At HPM, some of our facilities store materials stacked in high arrangements, so we'll bring those down to ground level in anticipation of a wind event, and look at other vulnerabilities on our property. Especially for businesses that want to offer support during recovery, you can create an action plan to get operational quickly. Include details such as alternative power sources and how you'll process sales transactions manually to provide goods to customers in case of an outage.


Should we go to a shelter?

Many homes built in the past twenty years provide the same or better level of protection to ride out the storm. When deciding to go to a shelter, consider the limited space and resources at those facilities that will need to be shared. If a friend or neighbor has a home that is built more soundly than yours, consider waiting it out with them instead.

If you live in Hilo and the system is coming in from the east, you may want to go stay with family in Kona.
When the bad weather starts, pick the room that's most protected. An ideal option is a smaller space such as a bathroom, especially one with few or no windows located at a stable center point of the home.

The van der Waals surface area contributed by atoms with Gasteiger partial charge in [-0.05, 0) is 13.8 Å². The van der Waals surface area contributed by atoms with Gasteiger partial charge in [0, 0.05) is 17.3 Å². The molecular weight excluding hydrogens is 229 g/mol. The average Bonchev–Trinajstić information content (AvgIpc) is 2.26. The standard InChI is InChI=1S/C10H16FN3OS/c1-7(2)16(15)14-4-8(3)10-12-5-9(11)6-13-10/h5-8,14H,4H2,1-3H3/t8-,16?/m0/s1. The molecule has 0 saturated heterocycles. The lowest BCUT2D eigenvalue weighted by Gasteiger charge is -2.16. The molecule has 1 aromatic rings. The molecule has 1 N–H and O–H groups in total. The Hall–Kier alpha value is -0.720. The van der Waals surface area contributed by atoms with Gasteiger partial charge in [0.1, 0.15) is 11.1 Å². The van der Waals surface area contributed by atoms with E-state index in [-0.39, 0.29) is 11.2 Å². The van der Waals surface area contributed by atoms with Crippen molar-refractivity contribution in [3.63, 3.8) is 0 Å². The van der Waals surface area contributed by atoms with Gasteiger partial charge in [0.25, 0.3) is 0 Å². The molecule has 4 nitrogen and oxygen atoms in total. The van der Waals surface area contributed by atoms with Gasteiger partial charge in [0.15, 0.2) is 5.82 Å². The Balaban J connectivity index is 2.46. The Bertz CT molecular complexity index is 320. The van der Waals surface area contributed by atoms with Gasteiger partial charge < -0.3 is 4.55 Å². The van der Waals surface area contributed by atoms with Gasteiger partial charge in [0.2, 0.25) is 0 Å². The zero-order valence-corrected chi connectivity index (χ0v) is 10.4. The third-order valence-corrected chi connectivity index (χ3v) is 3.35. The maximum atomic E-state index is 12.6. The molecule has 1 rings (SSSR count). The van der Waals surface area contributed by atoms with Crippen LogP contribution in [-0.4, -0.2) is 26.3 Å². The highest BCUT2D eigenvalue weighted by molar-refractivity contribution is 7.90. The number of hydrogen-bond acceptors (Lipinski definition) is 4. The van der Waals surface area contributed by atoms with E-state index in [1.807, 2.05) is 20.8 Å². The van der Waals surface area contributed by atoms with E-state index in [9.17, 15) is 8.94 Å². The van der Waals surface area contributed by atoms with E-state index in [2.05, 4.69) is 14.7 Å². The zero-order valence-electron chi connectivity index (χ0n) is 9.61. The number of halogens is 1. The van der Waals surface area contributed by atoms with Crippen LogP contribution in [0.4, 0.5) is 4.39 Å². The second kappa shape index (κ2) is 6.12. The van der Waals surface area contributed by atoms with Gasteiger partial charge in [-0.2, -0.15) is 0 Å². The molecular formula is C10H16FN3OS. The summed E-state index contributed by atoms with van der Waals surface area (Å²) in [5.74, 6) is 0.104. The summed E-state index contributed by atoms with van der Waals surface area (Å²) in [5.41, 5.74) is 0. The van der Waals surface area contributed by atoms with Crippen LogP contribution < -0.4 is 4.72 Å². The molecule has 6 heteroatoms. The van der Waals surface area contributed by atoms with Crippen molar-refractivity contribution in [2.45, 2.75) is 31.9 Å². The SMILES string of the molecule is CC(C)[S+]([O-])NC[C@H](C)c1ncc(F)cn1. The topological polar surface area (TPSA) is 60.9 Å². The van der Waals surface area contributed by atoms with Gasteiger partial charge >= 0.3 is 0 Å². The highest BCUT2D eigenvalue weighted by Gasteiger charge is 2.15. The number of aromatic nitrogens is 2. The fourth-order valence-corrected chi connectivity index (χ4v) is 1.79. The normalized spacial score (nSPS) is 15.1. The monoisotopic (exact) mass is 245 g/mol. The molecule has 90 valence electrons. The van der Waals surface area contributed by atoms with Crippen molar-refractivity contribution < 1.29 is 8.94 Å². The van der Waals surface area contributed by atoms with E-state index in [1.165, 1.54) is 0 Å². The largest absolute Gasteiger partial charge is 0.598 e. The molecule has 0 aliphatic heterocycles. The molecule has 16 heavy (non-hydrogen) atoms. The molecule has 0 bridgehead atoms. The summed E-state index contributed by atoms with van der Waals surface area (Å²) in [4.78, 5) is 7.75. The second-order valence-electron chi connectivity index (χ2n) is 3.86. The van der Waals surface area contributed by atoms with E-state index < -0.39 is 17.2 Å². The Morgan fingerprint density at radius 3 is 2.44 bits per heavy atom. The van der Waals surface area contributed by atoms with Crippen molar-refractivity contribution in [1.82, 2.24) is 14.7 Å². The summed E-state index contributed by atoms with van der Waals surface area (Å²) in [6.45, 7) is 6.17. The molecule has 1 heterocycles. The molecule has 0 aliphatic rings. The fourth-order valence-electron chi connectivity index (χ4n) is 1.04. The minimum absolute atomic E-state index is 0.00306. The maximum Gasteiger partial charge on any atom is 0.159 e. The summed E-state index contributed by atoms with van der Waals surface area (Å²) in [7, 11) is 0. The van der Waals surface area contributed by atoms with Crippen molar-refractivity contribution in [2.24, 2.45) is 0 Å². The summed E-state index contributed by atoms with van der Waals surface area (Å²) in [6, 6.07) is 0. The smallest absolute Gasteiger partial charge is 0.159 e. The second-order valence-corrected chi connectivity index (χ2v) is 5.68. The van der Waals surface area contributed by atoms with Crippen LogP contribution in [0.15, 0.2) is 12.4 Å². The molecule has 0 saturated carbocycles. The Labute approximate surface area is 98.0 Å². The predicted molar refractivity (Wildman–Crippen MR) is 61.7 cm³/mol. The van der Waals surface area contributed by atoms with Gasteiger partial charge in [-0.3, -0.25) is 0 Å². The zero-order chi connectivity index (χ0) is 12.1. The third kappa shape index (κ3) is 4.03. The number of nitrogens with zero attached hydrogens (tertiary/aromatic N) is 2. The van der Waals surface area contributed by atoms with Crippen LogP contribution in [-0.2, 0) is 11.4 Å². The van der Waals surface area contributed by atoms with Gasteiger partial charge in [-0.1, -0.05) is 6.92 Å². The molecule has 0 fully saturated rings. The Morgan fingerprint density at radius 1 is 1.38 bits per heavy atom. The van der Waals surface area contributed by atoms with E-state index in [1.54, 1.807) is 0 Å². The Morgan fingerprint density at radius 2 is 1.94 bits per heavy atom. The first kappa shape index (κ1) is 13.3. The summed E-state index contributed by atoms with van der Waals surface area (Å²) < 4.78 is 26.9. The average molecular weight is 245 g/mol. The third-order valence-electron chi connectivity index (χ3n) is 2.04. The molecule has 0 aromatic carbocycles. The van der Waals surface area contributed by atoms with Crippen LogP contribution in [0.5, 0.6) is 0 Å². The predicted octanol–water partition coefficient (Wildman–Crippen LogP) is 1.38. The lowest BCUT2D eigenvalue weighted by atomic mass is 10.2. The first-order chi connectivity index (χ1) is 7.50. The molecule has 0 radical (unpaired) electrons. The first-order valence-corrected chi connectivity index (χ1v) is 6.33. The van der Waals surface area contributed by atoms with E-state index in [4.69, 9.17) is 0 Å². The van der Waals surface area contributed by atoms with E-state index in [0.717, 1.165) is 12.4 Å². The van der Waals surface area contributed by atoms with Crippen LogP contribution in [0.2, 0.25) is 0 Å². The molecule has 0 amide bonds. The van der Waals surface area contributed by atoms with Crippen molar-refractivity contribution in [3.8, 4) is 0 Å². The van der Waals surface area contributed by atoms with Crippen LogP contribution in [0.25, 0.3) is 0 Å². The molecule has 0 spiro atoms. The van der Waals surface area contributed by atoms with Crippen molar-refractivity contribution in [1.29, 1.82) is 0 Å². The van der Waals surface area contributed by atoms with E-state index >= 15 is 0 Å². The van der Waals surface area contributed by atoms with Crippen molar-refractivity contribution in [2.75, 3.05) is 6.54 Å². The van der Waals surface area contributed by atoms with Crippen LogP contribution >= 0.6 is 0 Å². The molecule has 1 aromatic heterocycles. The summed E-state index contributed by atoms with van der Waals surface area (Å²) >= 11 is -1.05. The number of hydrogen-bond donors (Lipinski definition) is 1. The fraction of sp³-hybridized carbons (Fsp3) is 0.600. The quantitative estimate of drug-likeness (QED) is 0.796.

What are some websites residents can visit to get additional hurricane preparation advice?

Social media may provide erroneous information, so we tell people to check county or state emergency management websites first for up-to-date details on storm activity, closures and evacuations. Federal and nonprofit sites like Redcross.org and Ready.gov have a lot of good advice for things you can do ahead of time to strengthen your home.


How can neighbors work together in advance of dangerous weather to keep the community safe?

At HPM, a lot of our community projects lately are geared towards helping everyone see the extreme value of neighbors helping neighbors. Whether you live in town or in the country, take the time to go and meet the folks in your neighborhood. Then you can identify people who may need your help, such as elderly or special-needs individuals, as well as those who might be able to assist you in the event of a natural disaster.

 Checkout our Hurricane Essentials Checklist for a handy list of necessary items
to keep your ‘ohana safe and your home protected.

Darryl Oliveira

Darryl Oliveira came on board HPM Building Supply as Safety and Internal Control manager in October of 2017. He has more than 30 years of experience in public safety and disaster management, assisting local communities prepare and recover from floods, hurricanes, tsunamis, earthquakes and other challenges. His role has expanded from building HPM's safety program to fleet maintenance and risk management, overseeing equipment and repair, and spearheading community affordable housing projects. After the Kilauea eruption in 2018, Oliveira led efforts to house displaced families through the manufacture and installation of 20 HPM micro-shelters in Pahoa.